Problem: Not enough kidneys for people who desperately need organ transplants. Solution: Set up a market to encourage donors to come forward. Simple.
Well, at least it sounds simple when you read two economists who argue that paying donors would be more effective than relying on people to give up organs voluntarily. Gary Becker and Julio Elias say 95,000 patients sat on waiting lists in 2012, and yet only 16,500 actually got operations. The rest remained on dialysis, which is far from ideal:
“The toll on those waiting for kidneys and on their families is enormous, from both greatly reduced life expectancy and the many hardships of being on dialysis,” they write in the Wall Street Journal.
“Most of those on dialysis cannot work, and the annual cost of dialysis averages about $80,000. The total cost over the average 4.5-year waiting period before receiving a kidney transplant is $350,000, which is much larger than the $150,000 cost of the transplant itself.”
The current policy of informed consent limits the number of organs available, Becker and Elias say. And even “implied consent”–where people have to opt out of donating–wouldn’t be much better. Countries like Argentina, Austria and Denmark, which have that system, also have shortfalls, they note.
The answer therefore is to pay donors to come forward, and they reckon a sum of about $15,000 a kidney should be enough to spur supply (taking account of surgery risks, loss of work time, and the lifestyle inconvenience). “The number of people on dialysis would decline dramatically, and deaths due to long waits for a transplant would essentially disappear,” they write.
Becker and Elias are well aware people might find their proposal immoral. Transplant doctors are generally against the idea and people recoil at the notion of a market in body parts. But they say you have to stack that against thousands of people dying unnecessarily, as happens today:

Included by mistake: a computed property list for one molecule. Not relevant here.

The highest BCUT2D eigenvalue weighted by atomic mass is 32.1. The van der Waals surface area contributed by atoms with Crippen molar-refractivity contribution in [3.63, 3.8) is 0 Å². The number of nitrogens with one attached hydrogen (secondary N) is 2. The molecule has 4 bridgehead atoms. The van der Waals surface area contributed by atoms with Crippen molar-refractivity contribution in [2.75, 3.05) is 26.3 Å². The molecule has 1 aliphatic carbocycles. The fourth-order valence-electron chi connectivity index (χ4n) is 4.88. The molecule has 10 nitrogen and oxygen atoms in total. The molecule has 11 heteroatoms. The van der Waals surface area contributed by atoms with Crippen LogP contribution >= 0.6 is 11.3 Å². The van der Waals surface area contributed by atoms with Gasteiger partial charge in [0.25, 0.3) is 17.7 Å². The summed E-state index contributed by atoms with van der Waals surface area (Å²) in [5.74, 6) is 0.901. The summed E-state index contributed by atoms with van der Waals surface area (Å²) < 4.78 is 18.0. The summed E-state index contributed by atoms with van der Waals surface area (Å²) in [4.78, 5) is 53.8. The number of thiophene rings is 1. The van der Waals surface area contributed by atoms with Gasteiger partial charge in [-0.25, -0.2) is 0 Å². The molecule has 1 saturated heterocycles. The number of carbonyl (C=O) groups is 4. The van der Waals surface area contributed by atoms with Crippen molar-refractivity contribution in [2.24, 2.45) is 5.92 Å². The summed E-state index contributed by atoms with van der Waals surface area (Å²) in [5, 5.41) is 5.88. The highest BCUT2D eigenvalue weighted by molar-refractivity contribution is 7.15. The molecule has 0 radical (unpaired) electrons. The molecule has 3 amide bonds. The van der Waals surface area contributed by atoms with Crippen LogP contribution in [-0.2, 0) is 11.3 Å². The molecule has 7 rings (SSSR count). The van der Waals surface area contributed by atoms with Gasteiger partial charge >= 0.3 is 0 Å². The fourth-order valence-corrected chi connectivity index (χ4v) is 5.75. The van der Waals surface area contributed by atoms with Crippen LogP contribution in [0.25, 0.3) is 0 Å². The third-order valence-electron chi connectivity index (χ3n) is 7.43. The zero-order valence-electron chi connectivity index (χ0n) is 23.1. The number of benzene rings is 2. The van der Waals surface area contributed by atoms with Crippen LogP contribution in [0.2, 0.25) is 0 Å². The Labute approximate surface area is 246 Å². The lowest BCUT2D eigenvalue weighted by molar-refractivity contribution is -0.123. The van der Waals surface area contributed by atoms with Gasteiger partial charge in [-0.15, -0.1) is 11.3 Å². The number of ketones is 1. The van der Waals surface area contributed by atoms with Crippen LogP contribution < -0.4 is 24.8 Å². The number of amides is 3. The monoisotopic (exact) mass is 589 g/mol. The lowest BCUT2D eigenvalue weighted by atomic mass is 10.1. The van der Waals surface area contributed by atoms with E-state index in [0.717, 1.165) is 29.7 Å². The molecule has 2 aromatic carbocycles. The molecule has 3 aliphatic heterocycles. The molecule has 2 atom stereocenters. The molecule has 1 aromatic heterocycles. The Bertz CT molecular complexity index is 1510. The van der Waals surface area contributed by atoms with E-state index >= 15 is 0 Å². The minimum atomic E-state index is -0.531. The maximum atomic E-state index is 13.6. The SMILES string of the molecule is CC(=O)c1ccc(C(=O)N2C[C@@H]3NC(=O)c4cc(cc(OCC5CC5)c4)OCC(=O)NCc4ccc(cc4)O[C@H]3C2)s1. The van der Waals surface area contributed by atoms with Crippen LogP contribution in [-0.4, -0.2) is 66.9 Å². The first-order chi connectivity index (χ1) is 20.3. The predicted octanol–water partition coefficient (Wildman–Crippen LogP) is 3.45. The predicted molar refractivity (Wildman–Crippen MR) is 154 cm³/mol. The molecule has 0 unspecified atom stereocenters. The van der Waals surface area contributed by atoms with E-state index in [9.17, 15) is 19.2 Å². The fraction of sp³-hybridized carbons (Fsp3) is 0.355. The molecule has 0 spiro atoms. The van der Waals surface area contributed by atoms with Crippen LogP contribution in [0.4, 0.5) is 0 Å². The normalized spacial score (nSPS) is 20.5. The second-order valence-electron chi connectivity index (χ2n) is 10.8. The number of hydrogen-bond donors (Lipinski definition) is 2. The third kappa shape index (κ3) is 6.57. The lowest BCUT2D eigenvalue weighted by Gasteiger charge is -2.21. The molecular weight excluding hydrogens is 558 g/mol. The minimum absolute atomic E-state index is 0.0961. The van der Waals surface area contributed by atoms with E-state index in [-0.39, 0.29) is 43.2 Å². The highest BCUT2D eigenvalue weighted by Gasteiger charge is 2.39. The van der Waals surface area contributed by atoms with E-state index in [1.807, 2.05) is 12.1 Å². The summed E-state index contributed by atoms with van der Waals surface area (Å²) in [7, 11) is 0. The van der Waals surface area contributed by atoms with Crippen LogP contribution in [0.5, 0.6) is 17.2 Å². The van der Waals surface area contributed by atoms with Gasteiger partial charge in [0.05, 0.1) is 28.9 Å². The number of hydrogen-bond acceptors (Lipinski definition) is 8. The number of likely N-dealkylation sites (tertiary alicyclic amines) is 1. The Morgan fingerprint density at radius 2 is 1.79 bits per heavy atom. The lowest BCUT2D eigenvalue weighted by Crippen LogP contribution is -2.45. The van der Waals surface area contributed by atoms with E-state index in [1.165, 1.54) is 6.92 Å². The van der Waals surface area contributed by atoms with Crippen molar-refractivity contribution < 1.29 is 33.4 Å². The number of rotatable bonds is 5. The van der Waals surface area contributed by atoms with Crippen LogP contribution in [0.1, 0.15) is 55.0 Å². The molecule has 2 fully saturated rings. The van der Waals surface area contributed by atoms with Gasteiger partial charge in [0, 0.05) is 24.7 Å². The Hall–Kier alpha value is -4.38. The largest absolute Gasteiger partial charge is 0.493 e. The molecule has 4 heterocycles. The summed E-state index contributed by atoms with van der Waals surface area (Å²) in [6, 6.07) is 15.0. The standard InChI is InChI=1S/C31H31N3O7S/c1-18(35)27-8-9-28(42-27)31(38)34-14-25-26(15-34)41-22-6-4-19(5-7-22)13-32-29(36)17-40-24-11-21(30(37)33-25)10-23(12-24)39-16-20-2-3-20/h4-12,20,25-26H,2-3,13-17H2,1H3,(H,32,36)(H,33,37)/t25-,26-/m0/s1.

Any claim about the supposed immorality of organ sales should be weighed against the morality of preventing thousands of deaths each year and improving the quality of life of those waiting for organs. How can paying for organs to increase their supply be more immoral than the injustice of the present system?
Also, the idea of money-for-body-parts isn’t unprecedented. We allow mothers to auction their wombs for surrogate births, for example. There isn’t much difference in allowing someone to sell a kidney. And the risks–including that people might give up a kidney without thinking it through, or be taken advantage of–could be minimized. Donors could be made to sit out a cooling-off period before going ahead.
Perhaps the economists’ idea is a good example of the market intruding into an area of life where it doesn’t belong. Perhaps we should keep naked trading for stuff like TVs and stocks. Becker and Elias don’t think so. They reckon we’d get used to the idea, especially when we see the benefits:
Eventually, the advantages of allowing payment for organs would become obvious. At that point, people will wonder why it took so long to adopt such an obvious and sensible solution to the shortage of organs for transplant.